A Season of Equipping
I can still remember clearly the Spring mornings during our last few months in Hungary where we would walk to school in the mornings and talk.
Why did it take us this long to start walking to school? I remember thinking during those days. The walk wasn’t bad; 10 or 12 minutes, tops – about the same time the 126 bus would take, after all the stops. We’d walk past the Farkas Erdo (“wolf forest”) and the small, neighborhood bar of the same name with a couple of guys drinking beers and an enticing dart board on one of the doors. I always wanted to go there, but never made it. Although our school would have probably been cool with me downing a couple pints of Soproni before my first lesson, I decided that was not for the best.
It was during these days that Kendahl and I began talking about what was coming next. As we got into April, May, and June, and the days kept ticking away faster and faster as they do, we both knew we would be pursuing graduate school upon returning to the States. Our minds were flooded with a sea of questions: Would it work? Would we be able to find jobs? Would we be able to find an affordable place to live? Are we insane?
We never thought it would be possible for both of us to pursue graduate degrees at the same time. We both knew that the other wanted to pursue grad school at some point, and figured we’d take turns supporting each other through it while at the same time coming to grips with the understanding that it would get harder and harder to “go back” as time passed. As things began to fall into place for us, and the reality became clear, we grew increasingly excited, almost giddy. During those morning walks, we’d often use the phrase:
“This will be hard, but it will be a season of equipping.”
What we meant by that, at the time, is that we knew we wouldn’t be able to give much during the next two years. We knew that we wouldn’t have a lot of time, energy, or money to be able to give to others and it would feel a bit selfish. We knew we wouldn’t be hosting dinners where we brilliantly cooked up gourmet recipes from the latest Shauna Niequist book or spending many hours volunteering at a church or non-profit. We knew we would have atypical schedules, that we would be busy and often drained. We were entering a season of equipping, where the small step backward over the course of two years would allow us to take giant steps forward in the area of giving, service, and generosity for the rest of our lives, both professionally and personally.
A season of equipping means taking that small step backward to focus a bit more on yourself, with the knowledge that the small step is preparing you to come out of that season equipped with enhanced tools, capacity, and ability to serve in ways you couldn’t beforehand.
Needless to say, as we’ve gone through these past two years, working part-time jobs, taking classes, trying to find quality time together, and attempting to balance it all, this vision has gotten clouded and sometimes forgotten. In much the same way I’d assume summiting Everest is more difficult than thinking about it, grad school has been much more difficult than either of us could have pictured two years ago. (Grad school is just like hiking Mount Everest, I’m sure. Perfect metaphor, bam!)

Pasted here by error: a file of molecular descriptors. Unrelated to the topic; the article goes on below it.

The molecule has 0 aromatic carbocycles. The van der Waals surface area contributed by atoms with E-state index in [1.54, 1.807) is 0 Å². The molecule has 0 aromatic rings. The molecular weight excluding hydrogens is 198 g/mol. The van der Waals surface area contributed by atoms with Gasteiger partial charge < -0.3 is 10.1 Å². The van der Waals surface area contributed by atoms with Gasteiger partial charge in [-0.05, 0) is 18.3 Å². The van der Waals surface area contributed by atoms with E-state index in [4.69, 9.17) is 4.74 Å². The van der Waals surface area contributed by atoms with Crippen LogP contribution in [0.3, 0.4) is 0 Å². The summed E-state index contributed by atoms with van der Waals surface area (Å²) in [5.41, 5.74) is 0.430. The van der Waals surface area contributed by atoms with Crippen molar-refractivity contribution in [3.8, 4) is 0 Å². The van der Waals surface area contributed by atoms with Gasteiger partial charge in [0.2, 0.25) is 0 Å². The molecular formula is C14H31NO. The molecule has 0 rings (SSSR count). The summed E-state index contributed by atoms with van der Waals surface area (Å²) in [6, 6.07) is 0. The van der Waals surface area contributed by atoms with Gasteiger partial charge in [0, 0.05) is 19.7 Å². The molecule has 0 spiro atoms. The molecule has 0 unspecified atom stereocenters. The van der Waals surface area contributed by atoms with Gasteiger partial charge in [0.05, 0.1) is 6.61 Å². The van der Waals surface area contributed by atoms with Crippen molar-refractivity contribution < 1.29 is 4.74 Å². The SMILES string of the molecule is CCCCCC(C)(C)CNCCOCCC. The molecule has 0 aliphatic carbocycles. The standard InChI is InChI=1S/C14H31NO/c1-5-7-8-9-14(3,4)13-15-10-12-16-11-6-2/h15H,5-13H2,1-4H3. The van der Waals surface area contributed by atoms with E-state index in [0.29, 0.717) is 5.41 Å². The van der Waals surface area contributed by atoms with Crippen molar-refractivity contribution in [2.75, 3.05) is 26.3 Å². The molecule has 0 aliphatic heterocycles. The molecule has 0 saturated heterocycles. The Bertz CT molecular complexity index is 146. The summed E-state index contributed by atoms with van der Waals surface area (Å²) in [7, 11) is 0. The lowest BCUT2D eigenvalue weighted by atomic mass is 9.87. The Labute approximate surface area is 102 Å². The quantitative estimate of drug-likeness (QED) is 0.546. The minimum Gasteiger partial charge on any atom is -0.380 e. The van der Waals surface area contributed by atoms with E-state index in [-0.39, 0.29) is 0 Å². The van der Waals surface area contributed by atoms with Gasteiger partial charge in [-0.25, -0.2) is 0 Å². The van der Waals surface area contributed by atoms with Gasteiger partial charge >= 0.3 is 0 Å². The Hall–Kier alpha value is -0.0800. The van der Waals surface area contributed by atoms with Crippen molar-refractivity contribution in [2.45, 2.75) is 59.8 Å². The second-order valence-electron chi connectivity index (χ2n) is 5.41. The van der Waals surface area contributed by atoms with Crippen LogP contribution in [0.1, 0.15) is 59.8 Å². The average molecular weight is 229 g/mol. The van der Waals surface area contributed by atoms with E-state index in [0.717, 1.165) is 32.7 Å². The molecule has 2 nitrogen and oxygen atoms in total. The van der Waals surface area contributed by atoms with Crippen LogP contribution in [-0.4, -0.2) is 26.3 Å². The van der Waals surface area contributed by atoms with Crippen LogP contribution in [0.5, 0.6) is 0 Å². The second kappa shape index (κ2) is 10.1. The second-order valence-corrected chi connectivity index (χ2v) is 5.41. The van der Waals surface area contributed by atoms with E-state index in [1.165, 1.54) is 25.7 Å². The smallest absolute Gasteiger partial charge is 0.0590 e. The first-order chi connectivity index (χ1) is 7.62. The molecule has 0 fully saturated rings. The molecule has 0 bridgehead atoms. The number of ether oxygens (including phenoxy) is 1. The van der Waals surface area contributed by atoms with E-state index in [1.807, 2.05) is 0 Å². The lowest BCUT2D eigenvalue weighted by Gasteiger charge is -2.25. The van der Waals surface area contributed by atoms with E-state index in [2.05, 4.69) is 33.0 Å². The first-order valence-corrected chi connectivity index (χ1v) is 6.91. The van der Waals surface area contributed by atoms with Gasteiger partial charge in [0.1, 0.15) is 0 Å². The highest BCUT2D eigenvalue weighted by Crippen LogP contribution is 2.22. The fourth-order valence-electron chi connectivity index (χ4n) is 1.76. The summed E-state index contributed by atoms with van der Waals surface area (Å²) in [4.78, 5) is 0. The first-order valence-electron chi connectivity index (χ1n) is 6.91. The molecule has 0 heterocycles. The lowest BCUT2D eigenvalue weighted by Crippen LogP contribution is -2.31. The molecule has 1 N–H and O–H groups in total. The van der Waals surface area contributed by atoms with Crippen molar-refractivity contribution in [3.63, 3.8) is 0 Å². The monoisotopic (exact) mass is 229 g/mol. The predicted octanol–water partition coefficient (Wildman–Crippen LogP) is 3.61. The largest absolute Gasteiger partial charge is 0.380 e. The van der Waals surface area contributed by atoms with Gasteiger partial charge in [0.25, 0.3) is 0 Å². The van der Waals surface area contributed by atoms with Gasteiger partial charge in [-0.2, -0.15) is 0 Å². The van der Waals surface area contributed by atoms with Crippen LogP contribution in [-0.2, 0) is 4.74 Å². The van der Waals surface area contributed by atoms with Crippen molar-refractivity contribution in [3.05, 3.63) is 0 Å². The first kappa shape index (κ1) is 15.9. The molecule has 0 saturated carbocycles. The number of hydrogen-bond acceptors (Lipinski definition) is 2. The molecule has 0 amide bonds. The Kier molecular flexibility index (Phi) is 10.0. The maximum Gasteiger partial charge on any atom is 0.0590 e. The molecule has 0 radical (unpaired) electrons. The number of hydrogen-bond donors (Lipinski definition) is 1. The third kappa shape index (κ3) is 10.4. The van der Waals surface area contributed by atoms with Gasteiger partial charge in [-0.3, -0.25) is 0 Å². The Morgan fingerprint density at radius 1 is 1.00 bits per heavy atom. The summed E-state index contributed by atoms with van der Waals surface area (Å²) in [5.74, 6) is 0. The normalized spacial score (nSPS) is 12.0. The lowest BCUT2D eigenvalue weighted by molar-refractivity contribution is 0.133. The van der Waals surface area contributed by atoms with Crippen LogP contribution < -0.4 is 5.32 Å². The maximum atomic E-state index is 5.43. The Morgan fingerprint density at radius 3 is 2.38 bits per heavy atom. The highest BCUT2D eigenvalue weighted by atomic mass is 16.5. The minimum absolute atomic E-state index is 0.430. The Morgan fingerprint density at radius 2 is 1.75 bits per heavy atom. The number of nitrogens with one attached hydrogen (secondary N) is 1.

When we were on those walks in early 2016, I remember looking into the future and seeing us studying together in the evenings, teaching each other the fruits of what we were learning, and calmly and happily taking in all the benefits of being “equipped.” Some of those things have certainly happened, but here’s the thing: entering a season of equipping is hard.
It’s hard because you want to just go already, to make real money and feel like you have a place and a job and a community where everyone works the same hours as you and you want to feel like you’re making a real difference. You need patience.
It’s hard because you have to be willing to learn new ways of thinking, how to ask meaningful questions and live within tensions and gray areas. You need diligence.
It’s hard because you have to continue to give and serve, even if that means giving of yourself, your time, and your finances in smaller or different ways you were previously accustomed to. You need flexibility.
It’s hard because, when you and your spouse enter that season together, neither of you can give as much as you may want, and you may have to take on roles you previously never took on, like doing dishes and laundry or learning to listen and really hear.
It’s hard because, as my friend and modern philosopher Evan Buikema said, grad school is twice as much work as undergrad and half the fun. (Props to Evan, and anyone who has pursued a Doctorate. If a Master’s is climbing Everest, a Doctorate is orbiting Mars.)
A season of equipping is hard, but life is hard without pursuing grad school, and having the opportunity to get 2 Master’s degrees between the two of us is an incredible gift that many people do not get. It’s hard, but it is absolutely worth it.
It’s worth it because we now have skills we never would have picked up before. It’s worth it because we have made some amazing friends and connections and God has put people in our lives that have encouraged us and showed us how we can use these skills and passions to really serve in new and beautiful ways.
A season of equipping - whatever that may entail, school or otherwise - is worth it because when you come out of it, you really do feel equipped, and you feel energized and ready to take on the world. Perhaps that feeling is in part the result of naiveté or childish idealism. Maybe, though, it's also the result of enduring that season of equipping, complete with the patience, diligence, and flexibility you gathered, and finding that you made it all the way to the top of the mountain, looking back on the journey up, thankful for the climb.